Heartbreakingly, Hastings and St Leonards’ art community last week lost one of its favourite and most inspiring lights, Danny Pockets, to cancer.

By Andy Fyfe 

A driving force of East London’s fringe art scene during the ’90s and early 2000s, Pockets (Danny Cuming to his mum) spent his youth in and around Hastings. He and his young family returned to St Leonards 11 years ago, with many of his contemporaries following him to the south coast and helping re-energise the much-feted art community now thriving in the town.

Born in Tenterden, he grew up in an artist commune near Ashford. His father, Fred Cuming, is a Royal Academician and was once art tutor to Ian Dury. As a teenager Pockets gravitated to Folkestone and eventually Hastings, roaming the Romney Marshes making bivouacs to shelter from rain as he drew in notebooks. Inevitably, he headed to London after leaving college.

The Crypt, from the Houses of the Holy series by Danny Pockets
PICTURE: Alexander Brattell

Whether his medium was painting, film, installation, sound or projection, his art was mostly about transition, often across the dividing line between nature and humankind. Painting on canvas or found materials – old blankets, wooden pallets, broken doors – making short films, photography or larger 3D installations, it all tied into nature and man-made environments, how one changed the other: corner shop bags caught in trees (Bermuda Blue), a fascination with the bulldozers that sculpt and shape the South Coast’s shingle beaches (BLLDZR: And Other Drifts) or a long-held love of calligraphy, slogans and shop signage, sparked in part by his first art hero, Jack Kirby of Marvel comics.

Sometimes those links took a deeper, if accidental, twist, the sort that happens to people operating on the edges. Like in 2010 when Pockets was invited to be the inaugural exhibitor in the Circle Gallery of the then-new Sussex Coast College on Hastings’ Station Plaza. Between being commissioned and actually installing his re-creation of the beach beneath Hastings Pier, filled with detritus including ancient TVs blinking off and on with short films, the crumbling structure was engulfed in fire. It turned out he would also be the only artist ever to occupy the space: soon after his installation was dismantled the gallery was occupied by the Subway franchise which still operates today. The irony both saddened and tickled him.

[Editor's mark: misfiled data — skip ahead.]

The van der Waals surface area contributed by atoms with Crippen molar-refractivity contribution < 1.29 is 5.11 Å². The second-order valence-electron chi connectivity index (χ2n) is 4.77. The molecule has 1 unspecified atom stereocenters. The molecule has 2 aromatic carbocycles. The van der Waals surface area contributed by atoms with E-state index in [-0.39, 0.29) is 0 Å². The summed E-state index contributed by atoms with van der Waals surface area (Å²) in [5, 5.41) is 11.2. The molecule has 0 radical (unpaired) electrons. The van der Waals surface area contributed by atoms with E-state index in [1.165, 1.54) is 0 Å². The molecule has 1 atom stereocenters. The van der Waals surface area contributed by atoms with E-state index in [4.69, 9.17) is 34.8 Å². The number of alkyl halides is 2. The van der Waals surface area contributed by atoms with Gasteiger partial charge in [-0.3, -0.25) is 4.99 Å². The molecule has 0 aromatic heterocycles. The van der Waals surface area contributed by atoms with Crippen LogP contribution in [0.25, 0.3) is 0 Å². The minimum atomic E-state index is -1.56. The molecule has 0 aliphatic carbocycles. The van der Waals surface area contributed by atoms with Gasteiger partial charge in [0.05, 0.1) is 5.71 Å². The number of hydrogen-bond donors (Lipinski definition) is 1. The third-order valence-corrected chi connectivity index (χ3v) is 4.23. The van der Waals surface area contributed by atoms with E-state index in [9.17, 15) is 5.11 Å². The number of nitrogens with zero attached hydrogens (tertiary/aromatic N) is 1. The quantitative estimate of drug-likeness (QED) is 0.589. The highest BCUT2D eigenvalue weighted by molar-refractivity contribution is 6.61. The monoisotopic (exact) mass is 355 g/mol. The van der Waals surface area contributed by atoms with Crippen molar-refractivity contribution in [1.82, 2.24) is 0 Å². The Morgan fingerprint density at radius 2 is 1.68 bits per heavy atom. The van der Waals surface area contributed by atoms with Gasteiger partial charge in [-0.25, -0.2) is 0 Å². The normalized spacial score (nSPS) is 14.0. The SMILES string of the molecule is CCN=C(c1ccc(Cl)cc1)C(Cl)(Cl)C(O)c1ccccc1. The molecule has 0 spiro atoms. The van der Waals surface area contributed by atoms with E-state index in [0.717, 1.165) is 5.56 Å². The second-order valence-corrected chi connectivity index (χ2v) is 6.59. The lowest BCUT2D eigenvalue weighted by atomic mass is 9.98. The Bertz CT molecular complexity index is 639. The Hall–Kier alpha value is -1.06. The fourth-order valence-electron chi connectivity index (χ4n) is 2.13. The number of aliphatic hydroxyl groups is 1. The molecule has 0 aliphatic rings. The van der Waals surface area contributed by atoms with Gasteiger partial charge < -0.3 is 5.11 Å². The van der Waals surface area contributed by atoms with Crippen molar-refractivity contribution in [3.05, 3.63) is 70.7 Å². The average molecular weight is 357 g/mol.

His other great art love was music. Extreme music. As co-founder of The Sunday Sonics, Fat Tuesday’s avant garde fringe, he curated and sometimes performed the weird and unpredictable clash of art and music that the event became synonymous with. To Pockets, The Sunday Sonics’ experimentation was simply a natural extension of his own first musical love, punk, particularly the anarchic collectivism of Crass, which grew into a never-quite ironic appreciation of its more bratty sibling Oi. His musical clover, however, ran far deeper than that suggests, a carefully tended record collection stretching from Flatt & Scruggs’ early bluegrass through Silver Apples’ pioneering cosmic electronica to Wire’s post-punk and well beyond.

Battling through his treatment for pancreatic cancer, Pockets worked right up until his death. His latest exhibition – Houses Of The Holy, a collection of paintings depicting legendary lost and threatened music venues, including the Marquee, Astoria, the 100 Club and the Lyceum, opened this week at the Royal Albert Hall in aid of the Teenage Cancer Trust.

Danny Pockets was one of those people who never asked, “Am I allowed to do this?” He would much rather dare people to resist him. Artist, musician, mentor, teacher, husband, father, son, brother and irreplaceable friend, he is survived by his wife Sarah, children Sol, Violet and Ivan, parents Fred and Audrey, and sister Rachel. But Danny touched, inspired, influenced and affected so many more who now miss and will always adore him. Happy trails, amigo.

Danny Pockets, Houses Of The Holy, is a now posthumous exhibition at the Royal Albert Hall, London, 19-26 March. In aid of Teenage Cancer Trust. Free on 24 and 25 March, or when attending a performance at the venue on other dates. See more of Danny’s work here

 

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